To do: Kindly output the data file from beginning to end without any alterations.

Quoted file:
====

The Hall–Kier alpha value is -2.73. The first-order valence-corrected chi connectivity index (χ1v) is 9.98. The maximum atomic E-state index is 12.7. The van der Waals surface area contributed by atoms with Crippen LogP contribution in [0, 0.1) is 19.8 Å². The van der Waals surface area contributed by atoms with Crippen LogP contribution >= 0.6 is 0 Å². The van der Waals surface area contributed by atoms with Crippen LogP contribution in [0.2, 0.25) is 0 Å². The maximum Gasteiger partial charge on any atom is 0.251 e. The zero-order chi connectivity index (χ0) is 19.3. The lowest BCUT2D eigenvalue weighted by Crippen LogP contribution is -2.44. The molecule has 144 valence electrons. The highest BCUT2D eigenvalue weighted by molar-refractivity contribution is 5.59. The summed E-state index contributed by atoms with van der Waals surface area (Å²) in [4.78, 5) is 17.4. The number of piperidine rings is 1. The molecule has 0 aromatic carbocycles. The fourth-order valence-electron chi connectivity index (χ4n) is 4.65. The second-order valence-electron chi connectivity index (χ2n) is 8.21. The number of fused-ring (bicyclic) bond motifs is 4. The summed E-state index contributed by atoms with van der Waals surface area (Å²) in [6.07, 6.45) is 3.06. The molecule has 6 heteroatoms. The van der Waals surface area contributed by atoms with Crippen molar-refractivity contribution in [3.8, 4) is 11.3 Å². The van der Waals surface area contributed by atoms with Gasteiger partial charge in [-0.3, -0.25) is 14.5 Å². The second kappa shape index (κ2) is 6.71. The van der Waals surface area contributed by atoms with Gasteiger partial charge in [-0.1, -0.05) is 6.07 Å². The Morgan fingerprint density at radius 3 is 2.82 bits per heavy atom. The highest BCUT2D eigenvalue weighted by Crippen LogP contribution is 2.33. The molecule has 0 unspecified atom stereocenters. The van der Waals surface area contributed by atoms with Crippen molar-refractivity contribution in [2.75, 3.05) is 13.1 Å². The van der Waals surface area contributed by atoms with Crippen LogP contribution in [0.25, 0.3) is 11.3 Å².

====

The Hall–Kier alpha value is -2.73. The first-order valence-corrected chi connectivity index (χ1v) is 9.98. The maximum atomic E-state index is 12.7. The van der Waals surface area contributed by atoms with Crippen LogP contribution in [0, 0.1) is 19.8 Å². The van der Waals surface area contributed by atoms with Crippen LogP contribution >= 0.6 is 0 Å². The van der Waals surface area contributed by atoms with Crippen LogP contribution in [0.2, 0.25) is 0 Å². The maximum Gasteiger partial charge on any atom is 0.251 e. The zero-order chi connectivity index (χ0) is 19.3. The lowest BCUT2D eigenvalue weighted by Crippen LogP contribution is -2.44. The molecule has 144 valence electrons. The highest BCUT2D eigenvalue weighted by molar-refractivity contribution is 5.59. The summed E-state index contributed by atoms with van der Waals surface area (Å²) in [4.78, 5) is 17.4. The number of piperidine rings is 1. The molecule has 0 aromatic carbocycles. The fourth-order valence-electron chi connectivity index (χ4n) is 4.65. The second-order valence-electron chi connectivity index (χ2n) is 8.21. The number of fused-ring (bicyclic) bond motifs is 4. The summed E-state index contributed by atoms with van der Waals surface area (Å²) in [6.07, 6.45) is 3.06. The molecule has 6 heteroatoms. The van der Waals surface area contributed by atoms with Crippen molar-refractivity contribution in [3.8, 4) is 11.3 Å². The van der Waals surface area contributed by atoms with Gasteiger partial charge in [-0.3, -0.25) is 14.5 Å². The second kappa shape index (κ2) is 6.71. The van der Waals surface area contributed by atoms with Gasteiger partial charge in [-0.1, -0.05) is 6.07 Å². The Morgan fingerprint density at radius 3 is 2.82 bits per heavy atom. The highest BCUT2D eigenvalue weighted by Crippen LogP contribution is 2.33. The molecule has 0 unspecified atom stereocenters. The van der Waals surface area contributed by atoms with Crippen molar-refractivity contribution in [2.75, 3.05) is 13.1 Å². The van der Waals surface area contributed by atoms with Crippen LogP contribution in [0.25, 0.3) is 11.3 Å².